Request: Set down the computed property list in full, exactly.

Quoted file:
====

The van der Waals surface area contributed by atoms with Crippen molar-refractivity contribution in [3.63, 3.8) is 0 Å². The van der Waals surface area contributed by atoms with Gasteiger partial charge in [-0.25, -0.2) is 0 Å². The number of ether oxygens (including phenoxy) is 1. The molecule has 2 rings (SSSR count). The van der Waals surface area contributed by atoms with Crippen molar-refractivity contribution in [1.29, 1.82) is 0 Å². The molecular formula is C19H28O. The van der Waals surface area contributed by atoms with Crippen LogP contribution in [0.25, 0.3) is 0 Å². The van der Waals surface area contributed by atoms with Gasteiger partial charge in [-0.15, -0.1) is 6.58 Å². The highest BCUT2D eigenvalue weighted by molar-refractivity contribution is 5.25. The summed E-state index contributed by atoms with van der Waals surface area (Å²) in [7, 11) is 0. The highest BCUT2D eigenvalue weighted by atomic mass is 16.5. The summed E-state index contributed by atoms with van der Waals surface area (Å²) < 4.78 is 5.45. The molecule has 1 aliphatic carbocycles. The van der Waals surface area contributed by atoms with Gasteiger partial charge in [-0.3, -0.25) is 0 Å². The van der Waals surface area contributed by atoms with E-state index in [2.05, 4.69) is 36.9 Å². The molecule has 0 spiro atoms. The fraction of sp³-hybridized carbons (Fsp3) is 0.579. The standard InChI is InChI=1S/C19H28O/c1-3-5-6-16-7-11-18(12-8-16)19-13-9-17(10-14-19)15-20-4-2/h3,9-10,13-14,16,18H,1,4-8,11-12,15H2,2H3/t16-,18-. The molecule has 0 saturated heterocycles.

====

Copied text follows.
The van der Waals surface area contributed by atoms with Crippen molar-refractivity contribution in [3.63, 3.8) is 0 Å². The van der Waals surface area contributed by atoms with Gasteiger partial charge in [-0.25, -0.2) is 0 Å². The number of ether oxygens (including phenoxy) is 1. The molecule has 2 rings (SSSR count). The van der Waals surface area contributed by atoms with Crippen molar-refractivity contribution in [1.29, 1.82) is 0 Å². The molecular formula is C19H28O. The van der Waals surface area contributed by atoms with Crippen LogP contribution in [0.25, 0.3) is 0 Å². The van der Waals surface area contributed by atoms with Gasteiger partial charge in [-0.15, -0.1) is 6.58 Å². The highest BCUT2D eigenvalue weighted by molar-refractivity contribution is 5.25. The summed E-state index contributed by atoms with van der Waals surface area (Å²) in [7, 11) is 0. The highest BCUT2D eigenvalue weighted by atomic mass is 16.5. The summed E-state index contributed by atoms with van der Waals surface area (Å²) < 4.78 is 5.45. The molecule has 1 aliphatic carbocycles. The van der Waals surface area contributed by atoms with Gasteiger partial charge in [-0.3, -0.25) is 0 Å². The van der Waals surface area contributed by atoms with E-state index in [2.05, 4.69) is 36.9 Å². The molecule has 0 spiro atoms. The fraction of sp³-hybridized carbons (Fsp3) is 0.579. The standard InChI is InChI=1S/C19H28O/c1-3-5-6-16-7-11-18(12-8-16)19-13-9-17(10-14-19)15-20-4-2/h3,9-10,13-14,16,18H,1,4-8,11-12,15H2,2H3/t16-,18-. The molecule has 0 saturated heterocycles.